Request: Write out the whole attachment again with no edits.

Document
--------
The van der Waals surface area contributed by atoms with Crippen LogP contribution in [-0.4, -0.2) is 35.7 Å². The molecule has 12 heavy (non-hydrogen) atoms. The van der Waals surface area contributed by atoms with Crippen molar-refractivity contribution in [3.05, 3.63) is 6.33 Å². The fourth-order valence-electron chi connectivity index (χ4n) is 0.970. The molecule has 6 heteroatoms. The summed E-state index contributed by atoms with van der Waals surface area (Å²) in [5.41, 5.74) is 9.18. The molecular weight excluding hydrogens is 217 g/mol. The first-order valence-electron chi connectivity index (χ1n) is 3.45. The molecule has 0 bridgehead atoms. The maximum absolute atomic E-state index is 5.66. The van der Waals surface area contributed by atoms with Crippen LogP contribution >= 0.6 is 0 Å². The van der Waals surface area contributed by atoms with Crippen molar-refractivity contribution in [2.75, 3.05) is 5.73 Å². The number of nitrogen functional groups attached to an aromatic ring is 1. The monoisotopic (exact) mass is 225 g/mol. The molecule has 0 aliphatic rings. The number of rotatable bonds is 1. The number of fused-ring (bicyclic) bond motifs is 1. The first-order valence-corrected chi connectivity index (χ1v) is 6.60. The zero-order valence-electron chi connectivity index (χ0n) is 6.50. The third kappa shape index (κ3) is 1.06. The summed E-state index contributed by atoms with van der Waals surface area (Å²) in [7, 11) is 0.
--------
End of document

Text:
The van der Waals surface area contributed by atoms with Crippen LogP contribution in [-0.4, -0.2) is 35.7 Å². The molecule has 12 heavy (non-hydrogen) atoms. The van der Waals surface area contributed by atoms with Crippen molar-refractivity contribution in [3.05, 3.63) is 6.33 Å². The fourth-order valence-electron chi connectivity index (χ4n) is 0.970. The molecule has 6 heteroatoms. The summed E-state index contributed by atoms with van der Waals surface area (Å²) in [5.41, 5.74) is 9.18. The molecular weight excluding hydrogens is 217 g/mol. The first-order valence-electron chi connectivity index (χ1n) is 3.45. The molecule has 0 bridgehead atoms. The maximum absolute atomic E-state index is 5.66. The van der Waals surface area contributed by atoms with Crippen LogP contribution >= 0.6 is 0 Å². The van der Waals surface area contributed by atoms with Crippen molar-refractivity contribution in [2.75, 3.05) is 5.73 Å². The number of nitrogen functional groups attached to an aromatic ring is 1. The monoisotopic (exact) mass is 225 g/mol. The molecule has 0 aliphatic rings. The number of rotatable bonds is 1. The number of fused-ring (bicyclic) bond motifs is 1. The first-order valence-corrected chi connectivity index (χ1v) is 6.60. The zero-order valence-electron chi connectivity index (χ0n) is 6.50. The third kappa shape index (κ3) is 1.06. The summed E-state index contributed by atoms with van der Waals surface area (Å²) in [7, 11) is 0.